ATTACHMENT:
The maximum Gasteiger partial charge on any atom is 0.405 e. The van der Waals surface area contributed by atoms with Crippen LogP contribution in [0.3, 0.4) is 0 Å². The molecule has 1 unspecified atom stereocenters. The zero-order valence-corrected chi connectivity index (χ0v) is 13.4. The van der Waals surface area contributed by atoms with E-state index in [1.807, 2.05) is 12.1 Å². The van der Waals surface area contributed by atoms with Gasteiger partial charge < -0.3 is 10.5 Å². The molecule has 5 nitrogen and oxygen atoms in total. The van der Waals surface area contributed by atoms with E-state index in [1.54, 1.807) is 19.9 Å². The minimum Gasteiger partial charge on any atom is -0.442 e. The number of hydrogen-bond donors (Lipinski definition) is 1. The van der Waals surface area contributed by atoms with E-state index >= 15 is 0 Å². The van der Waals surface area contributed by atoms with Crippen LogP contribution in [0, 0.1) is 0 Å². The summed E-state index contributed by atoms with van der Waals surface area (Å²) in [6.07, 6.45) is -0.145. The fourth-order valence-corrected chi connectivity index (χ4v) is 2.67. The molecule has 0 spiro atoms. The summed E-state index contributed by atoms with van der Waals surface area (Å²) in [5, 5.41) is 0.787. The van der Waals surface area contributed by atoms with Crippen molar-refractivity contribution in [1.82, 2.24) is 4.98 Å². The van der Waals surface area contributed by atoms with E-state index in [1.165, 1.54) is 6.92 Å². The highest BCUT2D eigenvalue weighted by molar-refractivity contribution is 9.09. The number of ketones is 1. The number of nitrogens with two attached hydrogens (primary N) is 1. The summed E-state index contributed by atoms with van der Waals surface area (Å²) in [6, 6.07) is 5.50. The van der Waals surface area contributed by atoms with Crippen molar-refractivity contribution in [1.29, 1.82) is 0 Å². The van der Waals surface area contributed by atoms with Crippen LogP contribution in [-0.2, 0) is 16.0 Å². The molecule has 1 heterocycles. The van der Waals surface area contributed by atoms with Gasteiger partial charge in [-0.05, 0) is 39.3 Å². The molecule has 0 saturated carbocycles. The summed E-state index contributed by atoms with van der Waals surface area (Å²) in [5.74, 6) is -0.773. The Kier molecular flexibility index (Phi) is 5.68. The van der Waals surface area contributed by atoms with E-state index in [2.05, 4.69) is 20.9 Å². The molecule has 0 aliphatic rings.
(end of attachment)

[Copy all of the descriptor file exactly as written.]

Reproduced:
The maximum Gasteiger partial charge on any atom is 0.405 e. The van der Waals surface area contributed by atoms with Crippen LogP contribution in [0.3, 0.4) is 0 Å². The molecule has 1 unspecified atom stereocenters. The zero-order valence-corrected chi connectivity index (χ0v) is 13.4. The van der Waals surface area contributed by atoms with E-state index in [1.807, 2.05) is 12.1 Å². The van der Waals surface area contributed by atoms with Gasteiger partial charge < -0.3 is 10.5 Å². The molecule has 5 nitrogen and oxygen atoms in total. The van der Waals surface area contributed by atoms with E-state index in [1.54, 1.807) is 19.9 Å². The minimum Gasteiger partial charge on any atom is -0.442 e. The number of hydrogen-bond donors (Lipinski definition) is 1. The van der Waals surface area contributed by atoms with E-state index >= 15 is 0 Å². The van der Waals surface area contributed by atoms with Crippen LogP contribution in [0, 0.1) is 0 Å². The summed E-state index contributed by atoms with van der Waals surface area (Å²) in [6.07, 6.45) is -0.145. The fourth-order valence-corrected chi connectivity index (χ4v) is 2.67. The molecule has 0 spiro atoms. The summed E-state index contributed by atoms with van der Waals surface area (Å²) in [5, 5.41) is 0.787. The van der Waals surface area contributed by atoms with Crippen molar-refractivity contribution in [1.82, 2.24) is 4.98 Å². The van der Waals surface area contributed by atoms with E-state index in [1.165, 1.54) is 6.92 Å². The highest BCUT2D eigenvalue weighted by molar-refractivity contribution is 9.09. The number of ketones is 1. The number of nitrogens with two attached hydrogens (primary N) is 1. The summed E-state index contributed by atoms with van der Waals surface area (Å²) in [6, 6.07) is 5.50. The van der Waals surface area contributed by atoms with Crippen molar-refractivity contribution in [1.29, 1.82) is 0 Å². The van der Waals surface area contributed by atoms with Crippen LogP contribution in [-0.2, 0) is 16.0 Å². The molecule has 1 heterocycles. The van der Waals surface area contributed by atoms with Gasteiger partial charge in [-0.05, 0) is 39.3 Å². The molecule has 0 saturated carbocycles. The summed E-state index contributed by atoms with van der Waals surface area (Å²) in [5.74, 6) is -0.773. The Kier molecular flexibility index (Phi) is 5.68. The van der Waals surface area contributed by atoms with E-state index in [2.05, 4.69) is 20.9 Å². The molecule has 0 aliphatic rings.